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  Monsoon forced evolution of savanna and the spread of agro-pastoralism in peninsular India

Riedel, N., Fuller, D. Q., Marwan, N., Poretschkin, C., Basavaiah, N., Menzel, P., Ratnam, J., Prasad, S., Sachse, D., Sankaran, M., Sarkar, S., Stebich, M. (2021): Monsoon forced evolution of savanna and the spread of agro-pastoralism in peninsular India. - Scientific Reports, 11, 9032.
https://doi.org/10.1038/s41598-021-88550-8

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Item Permalink: https://publications.pik-potsdam.de/pubman/item/item_25672 Version Permalink: https://publications.pik-potsdam.de/pubman/item/item_25672_1
Genre: Journal Article

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 Creators:
Riedel, Nils1, Author
Fuller, Dorian Q.1, Author
Marwan, Norbert2, Author              
Poretschkin, Constantin1, Author
Basavaiah, Nathani1, Author
Menzel, Philip1, Author
Ratnam, Jayashree1, Author
Prasad, Sushma1, Author
Sachse, Dirk1, Author
Sankaran, Mahesh1, Author
Sarkar, Saswati1, Author
Stebich, Martina1, Author
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1External Organizations, ou_persistent22              
2Potsdam Institute for Climate Impact Research, Potsdam, ou_persistent13              

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 Abstract: An unresolved issue in the vegetation ecology of the Indian subcontinent is whether its savannas, characterized by relatively open formations of deciduous trees in C4-grass dominated understories, are natural or anthropogenic. Historically, these ecosystems have widely been regarded as anthropogenic-derived, degraded descendants of deciduous forests. Despite recent work showing that modern savannas in the subcontinent fall within established bioclimatic envelopes of extant savannas elsewhere, the debate persists, at least in part because the regions where savannas occur also have a long history of human presence and habitat modification. Here we show for the first time, using multiple proxies for vegetation, climate and disturbances from high-resolution, well-dated lake sediments from Lonar Crater in peninsular India, that neither anthropogenic impact nor fire regime shifts, but monsoon weakening during the past ~ 6.0 kyr cal. BP, drove the expansion of savanna at the expense of forests in peninsular India. Our results provide unambiguous evidence for a climate-induced origin and spread of the modern savannas of peninsular India at around the mid-Holocene. We further propose that this savannization preceded and drove the introduction of agriculture and development of sedentism in this region, rather than vice-versa as has often been assumed.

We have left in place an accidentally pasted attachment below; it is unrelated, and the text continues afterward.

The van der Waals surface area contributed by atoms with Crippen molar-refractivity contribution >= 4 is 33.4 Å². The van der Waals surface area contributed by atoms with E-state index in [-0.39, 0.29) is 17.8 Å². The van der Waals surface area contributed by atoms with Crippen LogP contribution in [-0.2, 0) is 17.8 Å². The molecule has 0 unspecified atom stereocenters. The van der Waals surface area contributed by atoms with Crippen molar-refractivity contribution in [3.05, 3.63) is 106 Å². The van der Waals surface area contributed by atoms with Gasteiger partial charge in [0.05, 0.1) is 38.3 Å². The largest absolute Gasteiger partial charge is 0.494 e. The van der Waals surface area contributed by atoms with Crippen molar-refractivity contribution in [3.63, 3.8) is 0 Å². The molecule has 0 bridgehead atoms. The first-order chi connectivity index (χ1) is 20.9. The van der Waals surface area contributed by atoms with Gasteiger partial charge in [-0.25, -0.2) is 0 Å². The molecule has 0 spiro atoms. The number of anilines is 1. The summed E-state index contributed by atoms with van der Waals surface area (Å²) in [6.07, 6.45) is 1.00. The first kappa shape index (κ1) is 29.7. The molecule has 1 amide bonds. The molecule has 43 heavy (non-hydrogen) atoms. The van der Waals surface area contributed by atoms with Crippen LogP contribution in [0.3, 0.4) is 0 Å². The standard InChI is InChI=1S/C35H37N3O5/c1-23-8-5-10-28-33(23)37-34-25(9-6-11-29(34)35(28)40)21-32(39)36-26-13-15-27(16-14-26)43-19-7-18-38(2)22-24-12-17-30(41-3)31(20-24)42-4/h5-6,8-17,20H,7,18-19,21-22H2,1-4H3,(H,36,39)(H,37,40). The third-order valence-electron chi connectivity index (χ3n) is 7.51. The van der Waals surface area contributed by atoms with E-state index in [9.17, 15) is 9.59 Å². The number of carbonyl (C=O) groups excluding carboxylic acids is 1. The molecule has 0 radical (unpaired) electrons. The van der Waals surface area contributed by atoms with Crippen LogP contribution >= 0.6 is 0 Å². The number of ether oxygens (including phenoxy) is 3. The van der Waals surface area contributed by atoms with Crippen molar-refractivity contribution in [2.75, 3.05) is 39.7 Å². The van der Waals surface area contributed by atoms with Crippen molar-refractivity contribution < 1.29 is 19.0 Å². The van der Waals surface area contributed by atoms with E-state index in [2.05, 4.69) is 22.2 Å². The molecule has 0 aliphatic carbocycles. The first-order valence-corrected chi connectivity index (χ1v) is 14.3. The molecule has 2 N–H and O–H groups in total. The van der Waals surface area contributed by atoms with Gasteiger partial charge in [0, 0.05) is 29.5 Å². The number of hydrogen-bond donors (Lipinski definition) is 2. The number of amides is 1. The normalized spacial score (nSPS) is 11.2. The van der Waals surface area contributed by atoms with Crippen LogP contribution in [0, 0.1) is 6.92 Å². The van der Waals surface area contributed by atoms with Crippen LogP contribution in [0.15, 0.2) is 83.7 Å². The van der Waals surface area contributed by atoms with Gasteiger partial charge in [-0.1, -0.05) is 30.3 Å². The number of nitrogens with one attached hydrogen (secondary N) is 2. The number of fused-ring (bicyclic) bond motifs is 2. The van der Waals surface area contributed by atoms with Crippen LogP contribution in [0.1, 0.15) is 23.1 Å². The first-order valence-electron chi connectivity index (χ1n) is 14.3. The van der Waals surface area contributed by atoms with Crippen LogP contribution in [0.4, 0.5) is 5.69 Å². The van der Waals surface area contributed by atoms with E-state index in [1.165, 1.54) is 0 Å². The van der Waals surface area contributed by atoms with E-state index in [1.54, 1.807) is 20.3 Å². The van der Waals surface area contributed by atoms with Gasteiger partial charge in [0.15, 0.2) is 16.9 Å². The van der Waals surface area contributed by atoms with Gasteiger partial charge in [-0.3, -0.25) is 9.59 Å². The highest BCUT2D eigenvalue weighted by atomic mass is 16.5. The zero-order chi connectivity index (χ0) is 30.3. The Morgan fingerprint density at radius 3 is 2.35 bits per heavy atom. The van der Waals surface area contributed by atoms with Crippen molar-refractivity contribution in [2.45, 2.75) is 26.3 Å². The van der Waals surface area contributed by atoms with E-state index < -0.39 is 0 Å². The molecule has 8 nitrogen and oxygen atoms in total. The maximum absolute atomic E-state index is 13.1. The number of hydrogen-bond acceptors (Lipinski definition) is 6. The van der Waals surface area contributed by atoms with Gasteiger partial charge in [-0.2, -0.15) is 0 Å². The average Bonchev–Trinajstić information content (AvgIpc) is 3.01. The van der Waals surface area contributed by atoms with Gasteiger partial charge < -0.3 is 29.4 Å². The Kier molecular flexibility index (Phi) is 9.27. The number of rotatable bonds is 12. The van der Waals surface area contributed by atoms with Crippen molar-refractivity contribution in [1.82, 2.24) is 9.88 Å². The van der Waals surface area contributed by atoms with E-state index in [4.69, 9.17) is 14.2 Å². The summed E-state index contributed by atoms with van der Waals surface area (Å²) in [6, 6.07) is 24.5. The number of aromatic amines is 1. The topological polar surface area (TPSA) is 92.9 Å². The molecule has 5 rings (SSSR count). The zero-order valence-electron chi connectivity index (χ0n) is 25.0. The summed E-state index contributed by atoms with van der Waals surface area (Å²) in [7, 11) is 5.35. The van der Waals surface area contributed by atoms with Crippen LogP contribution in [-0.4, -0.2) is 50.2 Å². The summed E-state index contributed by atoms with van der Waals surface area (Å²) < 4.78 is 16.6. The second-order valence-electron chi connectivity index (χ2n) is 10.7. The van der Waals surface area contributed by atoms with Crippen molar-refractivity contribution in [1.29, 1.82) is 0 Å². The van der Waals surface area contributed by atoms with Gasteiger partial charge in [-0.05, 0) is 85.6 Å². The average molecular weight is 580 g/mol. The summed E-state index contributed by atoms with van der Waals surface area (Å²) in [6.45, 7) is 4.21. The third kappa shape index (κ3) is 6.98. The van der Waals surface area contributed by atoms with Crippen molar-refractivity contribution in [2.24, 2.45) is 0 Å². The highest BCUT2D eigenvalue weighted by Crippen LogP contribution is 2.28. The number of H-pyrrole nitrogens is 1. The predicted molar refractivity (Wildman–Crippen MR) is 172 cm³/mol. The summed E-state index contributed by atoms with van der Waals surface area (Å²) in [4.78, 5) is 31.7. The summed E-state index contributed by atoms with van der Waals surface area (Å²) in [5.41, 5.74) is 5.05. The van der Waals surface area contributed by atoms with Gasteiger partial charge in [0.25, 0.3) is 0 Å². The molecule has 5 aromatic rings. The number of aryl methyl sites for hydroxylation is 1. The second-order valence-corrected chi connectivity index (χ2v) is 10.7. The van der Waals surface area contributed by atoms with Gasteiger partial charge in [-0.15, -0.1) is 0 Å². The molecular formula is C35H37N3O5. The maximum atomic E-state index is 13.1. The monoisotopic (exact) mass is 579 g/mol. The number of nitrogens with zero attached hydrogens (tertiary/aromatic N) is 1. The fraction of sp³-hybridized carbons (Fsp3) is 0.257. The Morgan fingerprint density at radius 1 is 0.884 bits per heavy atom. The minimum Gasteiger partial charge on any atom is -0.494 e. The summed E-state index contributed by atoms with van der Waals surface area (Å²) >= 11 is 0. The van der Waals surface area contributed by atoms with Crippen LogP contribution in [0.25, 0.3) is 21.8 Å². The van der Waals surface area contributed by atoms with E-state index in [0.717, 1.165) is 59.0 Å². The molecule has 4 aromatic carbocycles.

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 Dates: 2021-06-012021-06-022021-06-10
 Publication Status: Finally published
 Pages: -
 Publishing info: -
 Table of Contents: -
 Rev. Type: Peer
 Identifiers: DOI: 10.1038/s41598-021-88550-8
MDB-ID: yes - 3184
PIKDOMAIN: RD4 - Complexity Science
Organisational keyword: RD4 - Complexity Science
Research topic keyword: Adaptation
Research topic keyword: Climate impacts
Research topic keyword: Food & Agriculture
Research topic keyword: Monsoon
Research topic keyword: Paleoclimate
Regional keyword: Asia
Model / method: Nonlinear Data Analysis
OATYPE: Gold Open Access
 Degree: -

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Title: Scientific Reports
Source Genre: Journal, SCI, Scopus, p3, OA
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Pages: - Volume / Issue: 11 Sequence Number: 9032 Start / End Page: - Identifier: CoNE: https://publications.pik-potsdam.de/cone/journals/resource/journals2_395
Publisher: Springer Nature